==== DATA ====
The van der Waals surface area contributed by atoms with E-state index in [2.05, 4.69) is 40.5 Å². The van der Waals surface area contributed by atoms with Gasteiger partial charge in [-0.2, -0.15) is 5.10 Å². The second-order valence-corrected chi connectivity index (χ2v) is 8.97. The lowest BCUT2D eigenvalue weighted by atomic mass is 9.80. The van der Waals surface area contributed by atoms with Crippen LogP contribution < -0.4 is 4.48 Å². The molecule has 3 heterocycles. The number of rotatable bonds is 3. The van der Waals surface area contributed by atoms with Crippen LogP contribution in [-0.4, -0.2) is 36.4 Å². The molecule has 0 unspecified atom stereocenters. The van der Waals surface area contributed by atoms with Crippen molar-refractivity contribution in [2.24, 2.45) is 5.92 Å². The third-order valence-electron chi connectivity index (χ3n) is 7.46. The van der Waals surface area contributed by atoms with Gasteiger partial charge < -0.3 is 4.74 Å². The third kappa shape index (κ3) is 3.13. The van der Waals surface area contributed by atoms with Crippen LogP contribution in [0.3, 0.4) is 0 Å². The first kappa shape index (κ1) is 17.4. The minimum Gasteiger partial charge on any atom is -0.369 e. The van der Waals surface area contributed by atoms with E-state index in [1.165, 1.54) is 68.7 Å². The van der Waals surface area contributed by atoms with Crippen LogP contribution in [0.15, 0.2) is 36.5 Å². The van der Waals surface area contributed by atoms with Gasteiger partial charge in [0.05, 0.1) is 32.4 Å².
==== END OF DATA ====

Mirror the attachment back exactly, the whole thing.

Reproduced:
The van der Waals surface area contributed by atoms with E-state index in [2.05, 4.69) is 40.5 Å². The van der Waals surface area contributed by atoms with Gasteiger partial charge in [-0.2, -0.15) is 5.10 Å². The second-order valence-corrected chi connectivity index (χ2v) is 8.97. The lowest BCUT2D eigenvalue weighted by atomic mass is 9.80. The van der Waals surface area contributed by atoms with Crippen LogP contribution < -0.4 is 4.48 Å². The molecule has 3 heterocycles. The number of rotatable bonds is 3. The van der Waals surface area contributed by atoms with Crippen LogP contribution in [-0.4, -0.2) is 36.4 Å². The molecule has 0 unspecified atom stereocenters. The van der Waals surface area contributed by atoms with Crippen molar-refractivity contribution in [2.24, 2.45) is 5.92 Å². The third-order valence-electron chi connectivity index (χ3n) is 7.46. The van der Waals surface area contributed by atoms with Gasteiger partial charge < -0.3 is 4.74 Å². The third kappa shape index (κ3) is 3.13. The van der Waals surface area contributed by atoms with Crippen LogP contribution in [0.3, 0.4) is 0 Å². The first kappa shape index (κ1) is 17.4. The minimum Gasteiger partial charge on any atom is -0.369 e. The van der Waals surface area contributed by atoms with E-state index in [1.165, 1.54) is 68.7 Å². The van der Waals surface area contributed by atoms with Crippen LogP contribution in [0.15, 0.2) is 36.5 Å². The van der Waals surface area contributed by atoms with Gasteiger partial charge in [0.05, 0.1) is 32.4 Å².